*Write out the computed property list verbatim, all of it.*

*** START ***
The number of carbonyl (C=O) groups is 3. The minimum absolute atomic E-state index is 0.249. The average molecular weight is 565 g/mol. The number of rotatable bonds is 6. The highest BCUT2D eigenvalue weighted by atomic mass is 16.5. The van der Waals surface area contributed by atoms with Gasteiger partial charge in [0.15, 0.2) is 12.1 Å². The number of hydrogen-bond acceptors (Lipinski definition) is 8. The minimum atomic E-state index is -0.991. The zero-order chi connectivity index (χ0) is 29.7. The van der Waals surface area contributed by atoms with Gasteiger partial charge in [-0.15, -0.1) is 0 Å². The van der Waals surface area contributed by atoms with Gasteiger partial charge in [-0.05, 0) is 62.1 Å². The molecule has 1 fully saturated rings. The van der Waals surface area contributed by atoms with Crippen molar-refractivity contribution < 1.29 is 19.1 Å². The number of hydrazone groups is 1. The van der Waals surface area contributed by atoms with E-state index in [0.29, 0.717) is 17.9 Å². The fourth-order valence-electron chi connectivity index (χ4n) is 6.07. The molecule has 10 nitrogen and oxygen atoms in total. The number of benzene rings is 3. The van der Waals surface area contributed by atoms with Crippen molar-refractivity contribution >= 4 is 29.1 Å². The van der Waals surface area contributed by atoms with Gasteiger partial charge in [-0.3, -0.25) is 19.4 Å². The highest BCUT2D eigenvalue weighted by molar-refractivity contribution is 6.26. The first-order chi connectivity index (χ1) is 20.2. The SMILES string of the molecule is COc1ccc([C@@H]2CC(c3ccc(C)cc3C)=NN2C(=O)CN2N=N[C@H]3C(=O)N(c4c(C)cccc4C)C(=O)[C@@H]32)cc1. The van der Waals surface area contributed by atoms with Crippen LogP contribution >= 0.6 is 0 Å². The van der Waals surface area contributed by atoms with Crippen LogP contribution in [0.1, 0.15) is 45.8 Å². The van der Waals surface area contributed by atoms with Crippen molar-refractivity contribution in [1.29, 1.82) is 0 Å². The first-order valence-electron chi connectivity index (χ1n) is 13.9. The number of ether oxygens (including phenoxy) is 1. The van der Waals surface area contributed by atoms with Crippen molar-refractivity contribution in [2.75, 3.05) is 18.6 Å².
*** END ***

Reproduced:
The number of carbonyl (C=O) groups is 3. The minimum absolute atomic E-state index is 0.249. The average molecular weight is 565 g/mol. The number of rotatable bonds is 6. The highest BCUT2D eigenvalue weighted by atomic mass is 16.5. The van der Waals surface area contributed by atoms with Gasteiger partial charge in [0.15, 0.2) is 12.1 Å². The number of hydrogen-bond acceptors (Lipinski definition) is 8. The minimum atomic E-state index is -0.991. The zero-order chi connectivity index (χ0) is 29.7. The van der Waals surface area contributed by atoms with Gasteiger partial charge in [-0.15, -0.1) is 0 Å². The van der Waals surface area contributed by atoms with Gasteiger partial charge in [-0.05, 0) is 62.1 Å². The molecule has 1 fully saturated rings. The van der Waals surface area contributed by atoms with Crippen molar-refractivity contribution < 1.29 is 19.1 Å². The number of hydrazone groups is 1. The van der Waals surface area contributed by atoms with E-state index in [0.29, 0.717) is 17.9 Å². The fourth-order valence-electron chi connectivity index (χ4n) is 6.07. The molecule has 10 nitrogen and oxygen atoms in total. The number of benzene rings is 3. The van der Waals surface area contributed by atoms with Crippen molar-refractivity contribution >= 4 is 29.1 Å². The van der Waals surface area contributed by atoms with Gasteiger partial charge in [-0.3, -0.25) is 19.4 Å². The highest BCUT2D eigenvalue weighted by molar-refractivity contribution is 6.26. The first-order chi connectivity index (χ1) is 20.2. The SMILES string of the molecule is COc1ccc([C@@H]2CC(c3ccc(C)cc3C)=NN2C(=O)CN2N=N[C@H]3C(=O)N(c4c(C)cccc4C)C(=O)[C@@H]32)cc1. The van der Waals surface area contributed by atoms with Crippen LogP contribution >= 0.6 is 0 Å². The van der Waals surface area contributed by atoms with Crippen LogP contribution in [0.1, 0.15) is 45.8 Å². The van der Waals surface area contributed by atoms with Crippen molar-refractivity contribution in [1.29, 1.82) is 0 Å². The first-order valence-electron chi connectivity index (χ1n) is 13.9. The number of ether oxygens (including phenoxy) is 1. The van der Waals surface area contributed by atoms with Crippen molar-refractivity contribution in [2.75, 3.05) is 18.6 Å².